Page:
Universal Children’s Day: Connecting rights with research insights
Today is Universal Children’s Day, the anniversary of the adoption of the Convention on the Rights of the Child by the United Nations General Assembly in 1989.
Since then, 20th November offers an opportunity to make sure that these rights of the child, including those to life, survival and development, education, and adequate standards of living, are held at the heart of global action and development.
We mark this day by exploring our rich longitudinal perspectives from Young Lives children around poverty that speak to the call to secure and sustain children’s rights through understanding barriers to children being able to fulfil their potential (and effectively live-out the vision of the Convention).
In previous years on Universal Children’s Day we have explored how poor families manage and cope with risk which can wash away the fundamental building blocks of survival and framed understandings around children’s rights within contemporary legal and political discourse.
Today we turn our attention to another fascinating narrative explored through our research: access, usage and scope of sanitation, tying in with the rights of children to ‘clean water’ and adequate standards of living, extending the observance of yesterday (World Toilet Day).
In a world where 869 million people worldwide practise open defecation and have no toilet facility at all, we have a look at the story behind this statistic, digging into our research on sanitation to suggest how lack of appropriate sanitation and water can impact children’s lives from the very beginning and, by extension, the realisation of these rights.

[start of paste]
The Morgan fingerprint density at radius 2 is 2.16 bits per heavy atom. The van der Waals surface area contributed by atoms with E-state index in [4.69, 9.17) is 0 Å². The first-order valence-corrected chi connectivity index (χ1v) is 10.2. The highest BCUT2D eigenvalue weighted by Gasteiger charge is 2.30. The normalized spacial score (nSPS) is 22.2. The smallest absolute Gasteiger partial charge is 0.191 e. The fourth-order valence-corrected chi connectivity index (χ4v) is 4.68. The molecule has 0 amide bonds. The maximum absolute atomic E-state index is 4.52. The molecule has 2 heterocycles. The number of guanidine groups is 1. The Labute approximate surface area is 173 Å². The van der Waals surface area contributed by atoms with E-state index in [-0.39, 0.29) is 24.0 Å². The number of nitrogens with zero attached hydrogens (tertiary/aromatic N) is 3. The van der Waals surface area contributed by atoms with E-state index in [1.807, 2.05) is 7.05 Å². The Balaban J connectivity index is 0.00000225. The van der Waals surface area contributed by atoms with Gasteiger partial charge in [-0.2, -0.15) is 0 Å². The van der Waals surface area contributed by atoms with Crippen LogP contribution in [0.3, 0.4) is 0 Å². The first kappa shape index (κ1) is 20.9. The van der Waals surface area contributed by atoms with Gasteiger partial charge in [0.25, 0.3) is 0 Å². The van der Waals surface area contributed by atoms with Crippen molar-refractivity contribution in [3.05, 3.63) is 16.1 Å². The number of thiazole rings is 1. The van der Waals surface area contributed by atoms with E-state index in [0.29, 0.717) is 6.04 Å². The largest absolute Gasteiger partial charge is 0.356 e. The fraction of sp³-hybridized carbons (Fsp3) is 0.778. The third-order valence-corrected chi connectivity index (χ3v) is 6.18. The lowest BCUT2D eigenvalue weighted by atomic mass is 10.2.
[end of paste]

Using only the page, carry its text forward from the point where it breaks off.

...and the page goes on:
The most recent snapshot of Young Lives reports that across our households in India, only half possessed sanitation facilities although access has increased considerably across our other study countries (notably from 37% to 76% in Ethiopia between 2002 and 2016, an increase most notable among the poorest households and those in rural sites).
Why does this matter? We know that changing quality and access to services such as improved water and sanitation in a child’s home or community can affect children’s nutrition and so how they grow. Across the Young Lives study we see positive trends between reduction in stunting (i.e. faltered growth) and access to improved sanitation at age one, five and eight.
Recent discussions also suggest fascinating conclusions that the effects of water and sanitation may impact beyond the scope of infection or physical growth to include children’s language performance, a critical component of cognitive development (skills learning).
So too, we have addressed the interrelated articles of the Convention and their composite determinacy on children’s lives with questions that straddle areas of education, sanitation, and health. For instance, this paper asks ‘do [Young Lives’] households’ water and sanitation choices really matter for child health?’ (In brief: usage patterns do matter in bringing the greatest benefits to children of most deprived families).
This shifts us into a territory of research for policy to impact. Not only to impact ratification of the Convention, but also to tangibly make change for the better for these children; to make, in the words of the mother of 13-year-old Teje from Ethiopia, ‘a contribution’:
“I want development for all human beings and I want everyone to have a comfortable life. I want this [Young Lives’] research to contribute to that”.